With the Florida Powerboat Club's annual Key West Poker Run looming in early November, Stu Jones, the founder and owner of the club, said he will be pushing harder than ever for complete compliance on all rules for all participants. That includes enforcing the mandatory attendance/roll-call for all drivers the evening before each departure. Though most of the fleet, which likely will be between 150 and 160 boats this year, heads from Miami to Key West on Thursday, there are organized Wednesday and Friday departures as well.

"With longtime club members who had done four of five of my runs in one year we have in the past not been harsh or strict if the member couldn't make what is essentially the same meeting every time," said Jones. "But we really need everybody to be there. It's important, and we can't let it go."

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Florida Powerboat Club Launches Safety Initiative


During a meeting at the Miami International Boat Show on Friday, Feb. 15, Stu Jones announced the Florida Powerboat Club’s new Strategic Safety Management Initiative for all of its poker runs in 2013. On hand for the meeting were representatives from the United States Coast Guard, the Miami-Dade County Fire Rescue Marine Operations Unit, the Florida Fish and Wildlife Conservation Commission and local law enforcement agencies.

From life vests to speed, Florida Powerboat Club President Stu Jones discussed safety concerns at the Miami International Boat Show.From life vests to speed, Florida Powerboat Club President Stu Jones discussed safety concerns at the Miami International Boat Show.Also in attendance were well-known figures from the high-performance powerboat community including Desert Storm Poker Run organizer Jim Nichols, John Cosker of Mystic Powerboats, Marc Granet of Miss GEICO racing, Devin Wozencraft of Wozencraft Marine Insurance, Bob Teague of Teague Custom Marine, the title sponsor for the Desert Storm event, and several prominent members of the club.

The new FPC safety management initiative includes additional safety boats, a helicopter with rescue divers and greater enforcement of existing club safety rules and guidelines. Basic additions to the existing format, according to a document from the organization, include the classification of three “speed groups” (Sportboat 45-59 mph, Performance 60-99 mph and High-Performance 100-150 mph). Each group will be color-coded with hull side decals. Launches for each group will continue to be staggered. There will be no “paceboat” for boats in the High-Performance class.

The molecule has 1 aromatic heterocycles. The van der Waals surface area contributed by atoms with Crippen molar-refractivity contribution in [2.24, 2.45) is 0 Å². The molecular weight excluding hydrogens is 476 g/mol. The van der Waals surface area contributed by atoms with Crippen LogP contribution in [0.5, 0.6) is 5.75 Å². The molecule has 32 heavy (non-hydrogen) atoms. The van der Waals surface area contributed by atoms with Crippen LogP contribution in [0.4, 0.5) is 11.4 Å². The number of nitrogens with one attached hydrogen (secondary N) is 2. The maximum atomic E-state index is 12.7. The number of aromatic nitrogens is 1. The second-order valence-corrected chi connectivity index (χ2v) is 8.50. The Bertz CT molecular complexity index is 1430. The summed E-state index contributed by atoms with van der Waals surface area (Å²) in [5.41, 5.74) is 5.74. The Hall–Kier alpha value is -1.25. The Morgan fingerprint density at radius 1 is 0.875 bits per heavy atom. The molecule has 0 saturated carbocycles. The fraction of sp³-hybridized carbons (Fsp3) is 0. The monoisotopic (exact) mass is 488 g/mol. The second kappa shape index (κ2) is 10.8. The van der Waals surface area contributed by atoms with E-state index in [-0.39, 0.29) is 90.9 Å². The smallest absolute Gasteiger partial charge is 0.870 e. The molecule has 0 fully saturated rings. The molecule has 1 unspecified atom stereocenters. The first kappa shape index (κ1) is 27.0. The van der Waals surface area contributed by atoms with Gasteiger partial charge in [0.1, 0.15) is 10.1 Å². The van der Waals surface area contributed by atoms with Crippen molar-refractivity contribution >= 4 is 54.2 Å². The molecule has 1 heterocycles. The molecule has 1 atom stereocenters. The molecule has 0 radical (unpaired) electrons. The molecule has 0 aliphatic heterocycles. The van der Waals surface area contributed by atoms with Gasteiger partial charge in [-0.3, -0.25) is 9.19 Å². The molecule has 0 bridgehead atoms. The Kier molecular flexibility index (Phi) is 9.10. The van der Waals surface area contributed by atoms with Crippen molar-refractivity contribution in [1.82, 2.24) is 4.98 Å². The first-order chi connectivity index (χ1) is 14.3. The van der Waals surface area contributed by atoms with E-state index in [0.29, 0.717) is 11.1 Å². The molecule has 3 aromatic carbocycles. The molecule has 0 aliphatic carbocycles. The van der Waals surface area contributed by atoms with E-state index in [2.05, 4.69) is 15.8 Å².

While the overall goal of increased safety for participants in the club's poker runs, as well overall safety on the courses during events, through the initiative was embraced by everyone in attendance, the planned implementation of the guidelines produced more than a little disagreement between Jones and a few members of the club. There were two primary sticking points. The first was Jones’ funding proposal for the initiative in which members with boats that fall into the High-Performance class would pay an additional $250 per event, members with boats that fall into the Performance class would pay an additional $150 per event and members with boats that fall into the Sportboat class would pay no additional fee.

In addition, Jones said he will be asking members with boats in the High-Performance class to name the FPC as an additionally insured party on their individual policies for club events in which they participate.

“Some of the carriers will do it and some won’t,” said Jones. “But we want you to request it.”

“You are putting a fee on me because I have a bigger, faster boat,” said Kenny Armstrong, a club member who owns Phantom, a 48-foot Marine Technology, Inc., catamaran. “I think you need to look at how you assess the fee. You’re insurance is useless to me."

Another member said, “A lot of the members in the smaller boats come to see the bigger boats. Give them a little fee and you’ll probably make a lot of people happy.”